When It Comes to Trucking, the EU is Not the “United States of Europe”

Many shippers, especially those that have grown through mergers and acquisitions, have transportation operations around the world, including the United States and the European Union. While taking a standardized approach to transportation management and procurement would facilitate visibility and control, the fact is that the operating realities of each market are different.

In a recent episode of Talking Logistics, I discussed the similarities and differences between the U.S. and EU truckload markets with Jeroen Eijsink, Present of C.H. Robinson Europe.

“If you look at it from a macro point of view, there are many similarities between the U.S. and EU,” said Eijsink. “We have a very fragmented carrier market in Europe. Most of the carriers that we work with and haul the majority of the freight have maybe 4-10 vehicles. About 90 percent of the carriers in Europe have less than 50 trucks, so that is not dissimilar to the United States.”

That said, “although we have the EU, Europe is not the ‘United States of Europe,’” added Eijsink. “Europe is still a set of sovereign states, which is continuously enlarged,” and this presents both opportunities (such as having an expanding carrier base), as well as challenges (such as staying in compliance with country-specific regulations).

One area where the EU differs from the U.S. is cabotage. A driver in the EU can carry 3 loads in 7 days in a destination country. After that, they can either return empty to their home country or take a cross-border shipment. In contrast, while U.S. carriers can drive into Canada to make pick-ups or deliveries, they have to return back to the United States — that is, U.S. carriers are not allowed to pick up loads in Canada and deliver to another destination in Canada (the same applies to Canadian carriers with regards to operating in the U.S.). More restrictive rules apply along the U.S.-Mexican border, where pickups and deliveries are generally confined to a border zone.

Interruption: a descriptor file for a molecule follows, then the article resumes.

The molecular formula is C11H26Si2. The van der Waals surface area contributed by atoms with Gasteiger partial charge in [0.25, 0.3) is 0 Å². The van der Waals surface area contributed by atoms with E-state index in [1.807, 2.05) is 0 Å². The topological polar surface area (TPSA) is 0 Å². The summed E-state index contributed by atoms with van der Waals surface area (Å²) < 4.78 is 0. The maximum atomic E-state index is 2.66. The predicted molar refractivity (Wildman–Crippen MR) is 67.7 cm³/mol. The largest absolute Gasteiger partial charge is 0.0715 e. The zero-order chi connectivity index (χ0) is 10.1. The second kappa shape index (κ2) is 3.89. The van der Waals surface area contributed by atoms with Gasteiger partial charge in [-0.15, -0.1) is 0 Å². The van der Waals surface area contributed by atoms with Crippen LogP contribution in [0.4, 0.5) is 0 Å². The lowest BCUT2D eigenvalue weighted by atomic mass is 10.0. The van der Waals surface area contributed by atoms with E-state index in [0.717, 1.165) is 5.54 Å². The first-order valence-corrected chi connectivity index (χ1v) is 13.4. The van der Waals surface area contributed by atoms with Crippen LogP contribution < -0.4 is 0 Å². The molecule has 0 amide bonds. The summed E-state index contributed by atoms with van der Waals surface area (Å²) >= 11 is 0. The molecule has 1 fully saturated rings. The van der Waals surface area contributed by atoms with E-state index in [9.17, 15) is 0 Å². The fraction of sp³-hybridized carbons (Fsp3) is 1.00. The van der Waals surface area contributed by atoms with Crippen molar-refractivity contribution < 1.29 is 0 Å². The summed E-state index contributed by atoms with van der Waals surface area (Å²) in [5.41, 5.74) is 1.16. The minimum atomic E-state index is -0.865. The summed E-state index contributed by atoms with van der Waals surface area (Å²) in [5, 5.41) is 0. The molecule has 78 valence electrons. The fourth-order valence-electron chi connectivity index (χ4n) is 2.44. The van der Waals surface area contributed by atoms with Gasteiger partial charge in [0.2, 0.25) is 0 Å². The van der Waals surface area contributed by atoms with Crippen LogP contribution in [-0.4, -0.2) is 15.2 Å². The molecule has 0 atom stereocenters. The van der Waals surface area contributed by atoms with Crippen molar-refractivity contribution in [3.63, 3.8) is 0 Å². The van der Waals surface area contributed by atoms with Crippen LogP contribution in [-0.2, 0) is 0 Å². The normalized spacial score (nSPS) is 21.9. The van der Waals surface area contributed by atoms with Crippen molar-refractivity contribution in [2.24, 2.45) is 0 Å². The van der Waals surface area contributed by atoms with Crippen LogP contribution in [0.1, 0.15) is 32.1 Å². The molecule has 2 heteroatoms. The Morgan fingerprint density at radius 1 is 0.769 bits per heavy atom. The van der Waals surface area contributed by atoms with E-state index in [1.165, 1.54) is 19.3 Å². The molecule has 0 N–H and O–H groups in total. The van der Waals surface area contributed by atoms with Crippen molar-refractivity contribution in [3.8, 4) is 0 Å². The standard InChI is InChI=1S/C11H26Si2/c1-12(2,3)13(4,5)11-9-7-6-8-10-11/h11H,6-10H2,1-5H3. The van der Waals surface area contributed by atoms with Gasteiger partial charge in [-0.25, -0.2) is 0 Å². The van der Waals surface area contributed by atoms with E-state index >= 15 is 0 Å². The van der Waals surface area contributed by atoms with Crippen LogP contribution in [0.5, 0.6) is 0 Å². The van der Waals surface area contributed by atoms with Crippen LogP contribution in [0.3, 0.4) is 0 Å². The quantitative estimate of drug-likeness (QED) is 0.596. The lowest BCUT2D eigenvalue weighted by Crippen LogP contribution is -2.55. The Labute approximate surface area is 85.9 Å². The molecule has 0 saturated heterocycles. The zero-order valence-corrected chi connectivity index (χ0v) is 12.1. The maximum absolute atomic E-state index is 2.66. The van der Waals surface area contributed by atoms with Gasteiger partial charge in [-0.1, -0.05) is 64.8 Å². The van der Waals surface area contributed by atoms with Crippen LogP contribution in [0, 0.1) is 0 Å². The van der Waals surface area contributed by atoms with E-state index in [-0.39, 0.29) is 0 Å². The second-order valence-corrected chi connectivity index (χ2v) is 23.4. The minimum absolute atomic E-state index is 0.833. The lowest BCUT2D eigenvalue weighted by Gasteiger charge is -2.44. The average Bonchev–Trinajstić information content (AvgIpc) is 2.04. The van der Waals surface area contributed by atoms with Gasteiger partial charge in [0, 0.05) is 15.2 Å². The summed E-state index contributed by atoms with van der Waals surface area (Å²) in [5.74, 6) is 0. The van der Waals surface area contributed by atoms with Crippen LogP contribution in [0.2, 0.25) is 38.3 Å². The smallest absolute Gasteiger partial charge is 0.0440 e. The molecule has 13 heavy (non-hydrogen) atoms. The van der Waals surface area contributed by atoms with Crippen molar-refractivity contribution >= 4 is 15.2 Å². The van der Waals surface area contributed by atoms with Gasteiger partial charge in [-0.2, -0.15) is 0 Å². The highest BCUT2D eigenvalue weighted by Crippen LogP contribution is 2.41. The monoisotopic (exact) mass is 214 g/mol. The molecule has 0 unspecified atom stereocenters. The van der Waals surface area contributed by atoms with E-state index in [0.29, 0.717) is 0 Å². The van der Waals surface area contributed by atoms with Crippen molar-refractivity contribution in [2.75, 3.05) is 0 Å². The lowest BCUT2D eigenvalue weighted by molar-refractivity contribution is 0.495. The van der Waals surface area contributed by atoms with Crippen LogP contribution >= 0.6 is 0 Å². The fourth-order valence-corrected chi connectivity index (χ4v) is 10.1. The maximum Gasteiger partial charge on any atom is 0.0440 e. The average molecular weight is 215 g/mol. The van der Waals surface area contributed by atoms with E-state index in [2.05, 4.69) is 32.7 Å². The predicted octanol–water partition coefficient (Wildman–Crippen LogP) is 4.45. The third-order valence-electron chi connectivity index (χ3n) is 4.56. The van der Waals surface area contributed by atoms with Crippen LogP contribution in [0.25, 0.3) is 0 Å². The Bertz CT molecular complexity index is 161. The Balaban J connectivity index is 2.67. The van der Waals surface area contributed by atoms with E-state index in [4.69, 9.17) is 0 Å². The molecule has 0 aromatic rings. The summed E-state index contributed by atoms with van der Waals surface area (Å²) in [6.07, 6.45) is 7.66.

Simply put, cabotage in the EU can ease capacity constraints in certain cases, and also creates competition between Western and Central/Eastern European carriers, which puts downward pressure on costs.

“Cabotage is still a very small percentage of the freight moved [less than 2 percent] because of the restrictions we have around the 3 loads per week,” explained Eijsink. “We believe those restrictions need to be loosened to create a common market, but that will take some time because all of the member states need to allow it.”

Here in the U.S. there is a lot of discussion about there being a diver shortage and about the impact of regulations on driver productivity and carrier capacity. Similar challenges exist in the E.U., especially when it comes to regulations related to minimum wage, as Eijsink explains in the short clip below:

“Recently there’s been a big debate about minimum wage in Europe, where low-pay jobs like those of truck drivers have been subject to minimum wage regulations,” said Eijsink. “Unfortunately, those regulations are made at the member state level and that’s challenging because they are different by country. That means if a Polish truck driver goes from his home base through Germany to deliver a load in France, he is subject to his home rules when he departs, to German rules while in-transit through Germany, and to French rules when he arrives in France. And everybody calculates minimum wage differently.” In short, there’s a lot of administrative work involved and you need to have the right controls in place to make sure you’re in compliance with these regulations.

I encourage you to watch the rest of my conversation with Jeroen for additional insights and advice on this topic, including the similarities and differences between shipper-carrier contracts and how fuel surcharges are managed.

The bottom line is that while there are many similarities between the U.S. and EU truckload markets, there are also many differences, and if you don’t fully understand them and factor them into your transportation strategy and approach, you will have a hard time succeeding in the market.

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